These three items have at least one thing in common. None have any utilitarian value. If you awoke next Monday morning and discovered that your Faberge was cracked, your diamond shattered or the Mona Lisa looking like DC Comics’ Joker, you would probably shrug and say something like easy come, easy go. Then turn over in bed, snuggle with your sweetie, and your morning would go on as always, without the diamond, the painting or the egg.

The most precious list takes on a wholly different flavor when we are faced with something that can seriously impact how we live. The current Corona crisis helps put things in perspective. Especially at the grocery store. Tough times with real or imaginary shortages of taken-for-granted items, often reveal some of our baser instincts.

In 1967 we lived in Chicago when we had 27 inches of snow in a single day. The freeway shut down and people used it as boardwalk to the nearest market. Gallons of milk disappeared from store shelves, probably into homes where it was never consumed. It surely spoiled before it could be wolfed down by people who hadn’t had a glassful since they were in Mrs. Weintraub’s first grade class.

Moving to Los Angeles that same year to avoid future blizzards, we were welcomed with earthquakes. The worst was the 1994 Northridge quake. No electricity. No open markets. We became a third world country overnight. Hot dogs from our non-functioning freezer were roasted over our still operating gas stove. Candles provided light. Empty fifty-gallon metal barrels appeared on the street; their burning wood scraps providing a place for people to gather. We avoided driving our cars, fearful that we might never find fuel in gas stations that could no longer pump it. Hush hush messages were shared with friends whenever a secret stash of store-based vitals was discovered; we invariably arrived too late to grab anything that we didn’t really need anyway.

The blizzard cleanup and the quake reconstruction were short term impediments to our lifestyle. They were localized, allowing billions of people to be mere TV voyeurs watching the drama unfold without being directly affected by the events. We intuitively knew that our lives would be restored to normalcy before the next Olympics.

In agonizing contrast, the Corona madness has the entire world at its feet. Any permanent respite is impossible to predict with any certainty. At seven every morning we watch ABC’s George Stephanopoulos lean forward in his Good Morning America swivel chair and tell us how god-damn awful this thing is. How the rate of infection will soon fill every hospital bed, the Superdome and all the sea-going Maersk shipping containers with victims who have no ventilators and no hope. How anyone George interviews is deemed crazy by him if they say things are getting under control. We multi-task by staring at the streaming crawler spewing more bad news at the bottom of our TV screen…repeating these disasters every sixty seconds. Like lemmings, we are too paralyzed to turn it off and switch to the fifteenth episode of the fourth year of our favorite depressing Netflix series.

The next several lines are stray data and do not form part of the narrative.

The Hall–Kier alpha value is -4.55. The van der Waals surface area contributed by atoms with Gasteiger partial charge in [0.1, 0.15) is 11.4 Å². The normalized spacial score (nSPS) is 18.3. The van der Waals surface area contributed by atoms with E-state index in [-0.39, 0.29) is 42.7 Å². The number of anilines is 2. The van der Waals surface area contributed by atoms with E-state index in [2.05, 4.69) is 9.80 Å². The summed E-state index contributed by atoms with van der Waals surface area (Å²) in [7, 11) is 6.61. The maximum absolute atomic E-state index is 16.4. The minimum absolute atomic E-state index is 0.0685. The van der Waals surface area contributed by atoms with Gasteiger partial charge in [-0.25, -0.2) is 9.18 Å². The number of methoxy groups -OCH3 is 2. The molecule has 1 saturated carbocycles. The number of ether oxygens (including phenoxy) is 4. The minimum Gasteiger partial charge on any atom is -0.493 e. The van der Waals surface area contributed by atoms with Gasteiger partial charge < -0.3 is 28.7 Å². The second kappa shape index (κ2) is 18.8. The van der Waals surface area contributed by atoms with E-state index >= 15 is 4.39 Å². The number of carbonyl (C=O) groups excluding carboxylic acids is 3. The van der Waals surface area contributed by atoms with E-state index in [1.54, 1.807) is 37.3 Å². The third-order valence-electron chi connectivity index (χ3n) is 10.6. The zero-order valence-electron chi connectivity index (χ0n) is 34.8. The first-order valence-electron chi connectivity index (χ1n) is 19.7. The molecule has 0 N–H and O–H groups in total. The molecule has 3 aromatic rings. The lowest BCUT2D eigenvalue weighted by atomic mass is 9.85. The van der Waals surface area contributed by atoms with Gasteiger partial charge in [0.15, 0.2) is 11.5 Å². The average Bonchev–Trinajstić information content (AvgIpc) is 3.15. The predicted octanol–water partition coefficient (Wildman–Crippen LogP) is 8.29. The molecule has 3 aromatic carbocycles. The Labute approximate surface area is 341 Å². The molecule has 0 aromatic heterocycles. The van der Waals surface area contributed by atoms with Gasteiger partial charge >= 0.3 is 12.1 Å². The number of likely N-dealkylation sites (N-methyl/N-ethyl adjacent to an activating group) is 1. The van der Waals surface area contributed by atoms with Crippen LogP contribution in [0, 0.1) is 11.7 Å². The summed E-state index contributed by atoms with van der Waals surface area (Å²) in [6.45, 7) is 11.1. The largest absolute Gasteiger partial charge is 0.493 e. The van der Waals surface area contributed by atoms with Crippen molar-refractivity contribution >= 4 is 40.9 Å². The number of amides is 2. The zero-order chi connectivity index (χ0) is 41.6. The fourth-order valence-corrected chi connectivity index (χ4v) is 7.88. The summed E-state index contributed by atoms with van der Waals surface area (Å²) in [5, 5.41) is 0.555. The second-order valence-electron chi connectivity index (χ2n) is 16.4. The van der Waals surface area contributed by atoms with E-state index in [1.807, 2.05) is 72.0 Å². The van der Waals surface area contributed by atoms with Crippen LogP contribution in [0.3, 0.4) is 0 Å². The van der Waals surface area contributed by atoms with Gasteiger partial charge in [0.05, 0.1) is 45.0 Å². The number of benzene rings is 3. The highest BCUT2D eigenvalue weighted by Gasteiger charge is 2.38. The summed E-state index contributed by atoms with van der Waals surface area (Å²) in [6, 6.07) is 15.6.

Images of food shortages race through our frontal lobe. Some of us remember World War 2 ration books, victory gardens and meatless Mondays. We mentally inventory our available foodstuffs. We have no idea when this worst of all flu seasons will end. We see the Vons’ parking lot filled from six in the morning into the night. Cars sliding snail-like up and down the aisles looking to catch a break. We think they must know something we don’t. So we join them.

We grab an available cart, ladling germs onto the palms of our hands. We enter through the automatic doors, thankful we don’t have to touch them. We grab a disinfectant tissue and wipe our hands and the cart’s push bar. We dispose of the tissue on top of the overflowing garbage can.

Once fully inside, we stop. Where are we going? Left or right? So much to choose from. Better make up our mind quickly before someone else snatches our number one item while we procrastinate like Lot’s wife. We finally decide.

We stare at the overhead signs. And then we spot it. Paper Goods. We move quickly. Our heart is pounding. We look down the chosen aisle. Our eyes shift right. A sea of off-white metal meets our gaze. Having never seen an empty Vons display rack, we are momentarily stunned, unable to move. How is this possible?

Now we know what the most precious item is. What will change sensible shoppers into glutinous hoarders. What we can’t do without. Names that had little importance two weeks ago have come to the top of our most precious list. Northern, Charmin, Kirkland, Angel Soft, Cottonelle, Scott. All gone.

The Hope Diamond, the Mona Lisa and Faberge eggs are still available. But who gives a shit?

I’ve had enough Corona

Went to the board meeting at the synagogue Monday night. It’s a once a month thing that lasts about two hours. I generally last about one hour and then begin to fidget.

The chairs are reasonably comfortable but even the cushiest Ethan Allen lounge chair begins to grind into my butt after about thirty minutes. Jackie tells me that I have no meat on my fanny; I trust her judgment since she’s had ample time to explore the terrain.

Fidgeting can also be accompanied by pen twiddling, paper shuffling and tiny facial grimaces whenever I think the speaker has outworn his welcome. The face thing began earlier than usual that evening when one of the board members launched into a dissertation on the ravages of the Corona virus. Although a physician with access to the latest medical advances, I found his warnings akin to what the dinosaurs must have discussed as they anxiously awaited the giant meteor that ended their 150 million years reign on earth. We’ve only been around for 300,000 years, so we’ve got a lot to learn. Especially since learning from history is not one of our strong points.